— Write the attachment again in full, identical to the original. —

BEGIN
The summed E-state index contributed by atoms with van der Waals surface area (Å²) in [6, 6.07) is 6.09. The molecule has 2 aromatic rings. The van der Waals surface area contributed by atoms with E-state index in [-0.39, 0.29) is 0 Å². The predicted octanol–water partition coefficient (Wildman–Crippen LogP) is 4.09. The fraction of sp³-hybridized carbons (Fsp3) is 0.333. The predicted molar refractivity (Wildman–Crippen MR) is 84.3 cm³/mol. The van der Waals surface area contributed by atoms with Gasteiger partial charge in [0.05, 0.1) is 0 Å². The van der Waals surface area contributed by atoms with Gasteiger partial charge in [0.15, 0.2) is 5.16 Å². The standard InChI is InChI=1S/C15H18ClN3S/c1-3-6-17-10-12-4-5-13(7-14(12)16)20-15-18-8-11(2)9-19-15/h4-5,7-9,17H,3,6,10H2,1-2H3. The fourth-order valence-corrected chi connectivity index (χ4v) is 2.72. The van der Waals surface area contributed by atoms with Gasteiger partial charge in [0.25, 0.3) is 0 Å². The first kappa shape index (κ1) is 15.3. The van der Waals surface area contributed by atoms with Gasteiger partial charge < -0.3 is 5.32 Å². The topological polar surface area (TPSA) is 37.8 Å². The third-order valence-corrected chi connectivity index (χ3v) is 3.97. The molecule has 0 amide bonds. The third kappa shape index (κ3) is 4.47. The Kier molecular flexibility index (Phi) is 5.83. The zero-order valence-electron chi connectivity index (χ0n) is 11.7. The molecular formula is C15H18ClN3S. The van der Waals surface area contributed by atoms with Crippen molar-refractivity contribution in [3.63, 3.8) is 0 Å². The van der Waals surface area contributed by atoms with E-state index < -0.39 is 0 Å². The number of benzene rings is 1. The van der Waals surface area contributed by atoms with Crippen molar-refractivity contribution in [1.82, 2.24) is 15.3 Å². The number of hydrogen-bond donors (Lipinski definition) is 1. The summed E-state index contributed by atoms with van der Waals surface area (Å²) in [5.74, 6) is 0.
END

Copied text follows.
The summed E-state index contributed by atoms with van der Waals surface area (Å²) in [6, 6.07) is 6.09. The molecule has 2 aromatic rings. The van der Waals surface area contributed by atoms with E-state index in [-0.39, 0.29) is 0 Å². The predicted octanol–water partition coefficient (Wildman–Crippen LogP) is 4.09. The fraction of sp³-hybridized carbons (Fsp3) is 0.333. The predicted molar refractivity (Wildman–Crippen MR) is 84.3 cm³/mol. The van der Waals surface area contributed by atoms with Gasteiger partial charge in [0.05, 0.1) is 0 Å². The van der Waals surface area contributed by atoms with Gasteiger partial charge in [0.15, 0.2) is 5.16 Å². The standard InChI is InChI=1S/C15H18ClN3S/c1-3-6-17-10-12-4-5-13(7-14(12)16)20-15-18-8-11(2)9-19-15/h4-5,7-9,17H,3,6,10H2,1-2H3. The fourth-order valence-corrected chi connectivity index (χ4v) is 2.72. The van der Waals surface area contributed by atoms with Gasteiger partial charge in [0.25, 0.3) is 0 Å². The first kappa shape index (κ1) is 15.3. The van der Waals surface area contributed by atoms with Gasteiger partial charge < -0.3 is 5.32 Å². The topological polar surface area (TPSA) is 37.8 Å². The third-order valence-corrected chi connectivity index (χ3v) is 3.97. The molecule has 0 amide bonds. The third kappa shape index (κ3) is 4.47. The Kier molecular flexibility index (Phi) is 5.83. The zero-order valence-electron chi connectivity index (χ0n) is 11.7. The molecular formula is C15H18ClN3S. The van der Waals surface area contributed by atoms with Crippen molar-refractivity contribution in [3.63, 3.8) is 0 Å². The van der Waals surface area contributed by atoms with E-state index < -0.39 is 0 Å². The number of benzene rings is 1. The van der Waals surface area contributed by atoms with Crippen molar-refractivity contribution in [1.82, 2.24) is 15.3 Å². The number of hydrogen-bond donors (Lipinski definition) is 1. The summed E-state index contributed by atoms with van der Waals surface area (Å²) in [5.74, 6) is 0.